of youth work is to enhance the life experience of young people and enhance their
contribution to society as active, involved, useful and valued citizens, we must
conclude that the contribution of youth workers today is as important as it has
ever been in history. This Commonwealth Youth Work theme seeks to highlight
the central purpose of youth work as defined in the CYP Diploma’s tutor training
manual “...to empower young people to play an assertive and constructive role in
the strengthening and regeneration of their communities” 1 .
The Commonwealth’s Plan of Action for Youth Empowerment presents two equally
reinforcing perspectives on youth empowerment:
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1. Young people are empowered when they acknowledge that they have or can
create choices in life, are aware of the implications of those choices, make
an informed decision freely, take action based on that decision and accept
responsibility for the consequences of those actions;
2. Empowering young people means creating and supporting the enabling
conditions under which young people can act on their own behalf, and on their
own terms, rather than at the direction of others. These enabling conditions fall
into four broad categories:
i. an economic and social base;
political will, adequate resource allocation and supportive legal and
a stable environment of equality, peace and democracy; and
iv. access to knowledge, information and skills, and a positive value system. 2
Empowerment therefore can be seen as both an end and a means. The social,
political and economic empowerment of young people has been at the centre of
the Commonwealth’s youth work for over 40 years, as articulated in the 13 priority
actions of the Plan of Action for Youth Empowerment. Through this experience, the
Commonwealth recognises the connection and interactions between empowered
young people, governments, collaboration between stakeholders, and facilitating
enabling conditions for young people as critical aspects in the dynamic cycle of
Theme Youth Work Week 2016:
Empowering Young People Through Sport and Arts
Youth work is a very diverse profession not only in terms of social tasks and
employment situations, but also in the tools, methodologies and strategies
employed in engaging with young people. Youth empowerment through sport
and arts will be the focus of the Commonwealth Youth Work theme in 2016.
Through this theme, the Commonwealth will highlight some of the ‘out of the box’
approaches to positive youth development.
Across the Commonwealth, youth workers intentionally employ sport and arts
programmes as part of the youth empowerment strategy linking individual/personal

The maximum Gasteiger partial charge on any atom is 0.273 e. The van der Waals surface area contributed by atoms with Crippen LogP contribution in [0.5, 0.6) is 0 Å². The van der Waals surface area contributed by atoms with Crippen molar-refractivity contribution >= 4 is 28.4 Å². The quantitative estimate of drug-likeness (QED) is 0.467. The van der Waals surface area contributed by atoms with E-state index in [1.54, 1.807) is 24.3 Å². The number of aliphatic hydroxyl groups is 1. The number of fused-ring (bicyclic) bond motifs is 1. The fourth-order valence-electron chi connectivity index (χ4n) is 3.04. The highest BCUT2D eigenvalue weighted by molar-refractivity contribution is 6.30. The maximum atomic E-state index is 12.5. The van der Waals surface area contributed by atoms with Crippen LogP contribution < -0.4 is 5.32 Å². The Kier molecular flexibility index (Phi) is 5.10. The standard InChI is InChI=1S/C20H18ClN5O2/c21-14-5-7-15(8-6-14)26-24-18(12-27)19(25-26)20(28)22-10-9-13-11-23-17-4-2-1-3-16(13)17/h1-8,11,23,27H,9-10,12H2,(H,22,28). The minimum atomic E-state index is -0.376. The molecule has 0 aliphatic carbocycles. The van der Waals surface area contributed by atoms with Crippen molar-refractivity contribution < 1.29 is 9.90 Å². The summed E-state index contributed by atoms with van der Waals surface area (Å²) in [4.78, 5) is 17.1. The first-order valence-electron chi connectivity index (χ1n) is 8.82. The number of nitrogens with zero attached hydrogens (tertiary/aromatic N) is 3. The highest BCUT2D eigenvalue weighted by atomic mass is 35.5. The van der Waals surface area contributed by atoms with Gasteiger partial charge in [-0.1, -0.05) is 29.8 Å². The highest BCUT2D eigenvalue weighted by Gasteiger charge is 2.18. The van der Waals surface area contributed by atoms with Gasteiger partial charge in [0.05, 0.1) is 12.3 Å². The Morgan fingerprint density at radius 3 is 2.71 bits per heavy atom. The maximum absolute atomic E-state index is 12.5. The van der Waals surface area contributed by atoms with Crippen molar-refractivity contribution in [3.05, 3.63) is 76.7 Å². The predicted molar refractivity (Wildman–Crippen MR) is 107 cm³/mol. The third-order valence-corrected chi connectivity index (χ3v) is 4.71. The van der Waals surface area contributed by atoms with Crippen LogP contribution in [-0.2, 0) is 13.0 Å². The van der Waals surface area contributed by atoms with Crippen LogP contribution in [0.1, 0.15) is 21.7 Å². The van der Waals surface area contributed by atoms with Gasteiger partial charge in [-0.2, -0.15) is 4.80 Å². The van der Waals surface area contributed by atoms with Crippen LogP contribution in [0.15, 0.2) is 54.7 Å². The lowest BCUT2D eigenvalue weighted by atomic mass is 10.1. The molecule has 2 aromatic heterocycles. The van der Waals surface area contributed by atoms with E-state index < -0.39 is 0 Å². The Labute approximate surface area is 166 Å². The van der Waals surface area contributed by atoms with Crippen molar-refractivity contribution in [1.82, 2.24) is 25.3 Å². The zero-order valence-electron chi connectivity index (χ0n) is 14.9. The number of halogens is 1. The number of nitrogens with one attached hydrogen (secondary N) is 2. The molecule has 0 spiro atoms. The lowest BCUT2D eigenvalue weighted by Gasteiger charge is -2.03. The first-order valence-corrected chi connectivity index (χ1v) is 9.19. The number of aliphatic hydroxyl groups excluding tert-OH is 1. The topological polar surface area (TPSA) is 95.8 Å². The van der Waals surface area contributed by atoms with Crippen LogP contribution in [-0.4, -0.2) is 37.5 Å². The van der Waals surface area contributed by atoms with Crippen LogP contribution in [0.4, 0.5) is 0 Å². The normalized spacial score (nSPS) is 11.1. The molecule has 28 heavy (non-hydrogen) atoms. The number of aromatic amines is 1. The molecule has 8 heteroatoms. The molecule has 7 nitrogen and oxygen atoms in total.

growth to wider social responsibilities. As young people participate in these
programmes they build personal, social and intellectual capacities that enhance
their contribution in the home, school, community, country and the wider world.
The impact and contribution of these programme at the individual or community
level should not be understated.
This year’s Commonwealth Youth Work Week campaign will showcase the value
of sport and arts programmes and approaches in working with young people. The
contributions of sport and arts in youth empowerment are listed below:
• The contribution of sport and arts in promoting social-emotional learning.
The arts are especially powerful vehicles because they appeal to all abilities and
cultures, and create a level playing field whereby background (socio-economic,
educational, etc) becomes irrelevant.
• The use of sport and arts in developing leaders and enhancing youth
participation in the community. These programmes inspire and instil the
belief that as a young person it is possible to achieve, to create, to become,
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1. Antigua and Barbuda
3. The Bahamas
8. Brunei Darussalam
30. New Zealand
33. Papua New Guinea
35. St Kitts and Nevis
36. St Lucia
37. St Vincent and
40. Sierra Leone
42. Solomon Islands
43. South Africa
44. Sri Lanka
47. Trinidad and Tobago
50. United Kingdom
51. United Republic
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to overcome. The vehicles of the arts and sport create a space for leaders to
emerge, youth voices to be amplified and for young people to test their own
capacity to transform the world around them.
• The value of sport and arts programmes in promoting social justice and
access for all. These empowerment programmes support young people’s
vision of the world they would like to live in and empower them to take steps
towards building/shaping that world. Sport and the arts programme curricula
supports the development of critical thinking skills, reflection and creates the
space for freedom of expression about their community.
• The opportunity provided by sport and arts in enhancing the economic
empowerment of young people. With the growth and expansion of sport and
the creative sectors, the role of media (particularly social media), the link to
culture and lifestyle, there is a growing opportunity to link the risk taking and